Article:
Group polarization, Mind grouping, Minority influence...

Group Polarization

Students who have studied management were asked to imagine that they should decide whether to continue to invest money to save failed projects, for example, whether to give a risky loan to save their previous investments. 72% agreed to a re-investment, which they would hardly have gone if they saw it as a new independent project. Taking the same decision in the group, 94% of students agreed to re-investment.

Group decisions are more risky. Shift to risk is not always observed. It turned out that during the discussion there is a clear tendency to emphasize and strengthen the initial views of the members of the group. Instead of dividing the opinions within the group, people in the discussion usually increase the average tendency of the members of the group. This phenomenon is called group polarization.

Thinking grouping

The grouping of thinking is a mode of thinking that arises in people when the search for consensus becomes so dominant for a cohesive group that it tends to reject realistic assessments of an alternative mode of action.

The ground on which the growth of thinking arises is the friendly cohesion of the group, the comparative isolation of the group from conflicting opinions and the decision-making leader who makes it clear what decision he likes.

Because of the syndrome of the ouster of thinking, there can be no search and discussion of conflicting information and alternative possibilities. The selected information is often considered biased, negligence is allowed when reassessing possible alternatives, a contingency plan is not being developed. When a leader puts forward an idea, and a group isolates itself from conflicting views, the ouster of thinking can lead to imperfect decisions.

When people want to be accepted and approved by a group, they can simply suppress their own unwanted thoughts in the group. But in conditions of security and in a very cohesive group (for example, in a married couple) there can be no omission of thinking. To prevent the omission of thinking, the following procedures can be proposed:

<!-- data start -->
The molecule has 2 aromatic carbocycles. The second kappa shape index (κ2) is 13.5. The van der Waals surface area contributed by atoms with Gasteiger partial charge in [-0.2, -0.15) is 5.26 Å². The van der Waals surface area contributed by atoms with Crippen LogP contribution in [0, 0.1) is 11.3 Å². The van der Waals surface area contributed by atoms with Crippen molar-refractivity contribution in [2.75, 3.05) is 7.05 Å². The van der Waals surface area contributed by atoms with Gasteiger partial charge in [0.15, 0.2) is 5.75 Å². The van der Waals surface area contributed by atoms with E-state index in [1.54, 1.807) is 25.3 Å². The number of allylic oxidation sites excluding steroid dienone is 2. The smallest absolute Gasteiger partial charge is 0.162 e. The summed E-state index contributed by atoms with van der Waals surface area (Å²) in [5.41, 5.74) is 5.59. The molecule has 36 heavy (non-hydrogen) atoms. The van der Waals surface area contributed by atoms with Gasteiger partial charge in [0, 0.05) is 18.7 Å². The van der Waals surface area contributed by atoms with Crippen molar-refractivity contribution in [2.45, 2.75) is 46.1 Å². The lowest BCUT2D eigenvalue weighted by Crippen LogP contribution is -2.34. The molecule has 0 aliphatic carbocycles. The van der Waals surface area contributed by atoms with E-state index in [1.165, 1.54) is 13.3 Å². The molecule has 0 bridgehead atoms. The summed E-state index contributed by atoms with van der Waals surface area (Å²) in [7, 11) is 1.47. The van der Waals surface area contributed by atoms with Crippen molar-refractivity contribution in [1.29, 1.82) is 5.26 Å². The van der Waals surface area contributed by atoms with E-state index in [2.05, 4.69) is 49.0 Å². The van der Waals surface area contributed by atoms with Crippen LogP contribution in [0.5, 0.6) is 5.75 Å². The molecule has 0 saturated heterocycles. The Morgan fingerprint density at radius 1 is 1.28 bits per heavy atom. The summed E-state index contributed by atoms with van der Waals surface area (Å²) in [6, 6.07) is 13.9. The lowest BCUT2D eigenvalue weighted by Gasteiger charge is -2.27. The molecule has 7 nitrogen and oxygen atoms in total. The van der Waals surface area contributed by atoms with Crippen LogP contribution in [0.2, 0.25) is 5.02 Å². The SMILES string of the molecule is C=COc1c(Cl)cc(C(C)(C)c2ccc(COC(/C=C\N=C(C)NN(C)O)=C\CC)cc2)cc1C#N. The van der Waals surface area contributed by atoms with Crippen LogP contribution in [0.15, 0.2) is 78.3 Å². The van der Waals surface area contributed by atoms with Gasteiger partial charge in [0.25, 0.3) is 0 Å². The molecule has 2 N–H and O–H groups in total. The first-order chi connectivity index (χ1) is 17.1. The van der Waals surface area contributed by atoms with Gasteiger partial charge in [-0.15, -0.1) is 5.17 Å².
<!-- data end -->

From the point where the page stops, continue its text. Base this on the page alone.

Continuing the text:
1. Tell the members of the group about the sharing of thinking, its causes and consequences.

2. Be yourself impartial, do not take prejudice.

3. In the discussion, ask everyone to approach the problem critically; Encourage objections and doubts.

4. Give one or more participants the role of the "devil's advocate".

5. From time to time, divide the group into parts. Let each subgroup meet separately, and then gather all together to identify differences.

6. If the problem concerns a rival group, take the time to consider all possible adversary moves.

7. Having worked out a preliminary decision, gather the "second level meeting", asking everyone to express the doubts that remain in him.

8. Invite external experts to join the meeting; ask them to challenge the group's views.

9. Encourage group members to share their views with trusted persons.

10. Let independent groups work on the same problem at the same time.

Such decision-making procedures may take longer, but ultimately they prove their effectiveness.

Minority influence

At the root of the progress, there was almost always a minority that influenced the majority, and often became the majority itself. The whole story is a chronicle of the power of a minority, including a minority consisting of one person. Let us recall Copernicus and Galileo, the revolutionaries. Historical discoveries in the field of technology are also created by an ingenious minority.

What makes a minority persuasive?

1. Sequence. A minority that stands firm in its positions is more influential than a minority that vacillates. A consistent minority is influential, albeit not popular, often due to the fact that soon it becomes the center of the dispute. General attention allows a person to express a disproportionate number of arguments. A position in favor of which more arguments are expressed, usually wins. At the same time, those who speak loudly and eloquently tend to be more influential.

2. Self-confidence. Consistency and persistence testify to self-confidence. Any confident action by a minority, for example, an attempt to take the place at the head of the table, gives rise to a doubt in the majority. The feeling of a strong and unshakable conviction of the minority encourages the majority to reconsider their position.

3. Apostates on the part of the majority. When a minority constantly doubts the wisdom of the majority, some members of the majority no longer hesitate to express their doubts and may even move on to the position of the minority. The apostates on the part of the majority are even more convincing than the unshakable representatives of the minority. As soon as defectors appear, they are immediately followed by all the others, causing the effect of a snow avalanche.

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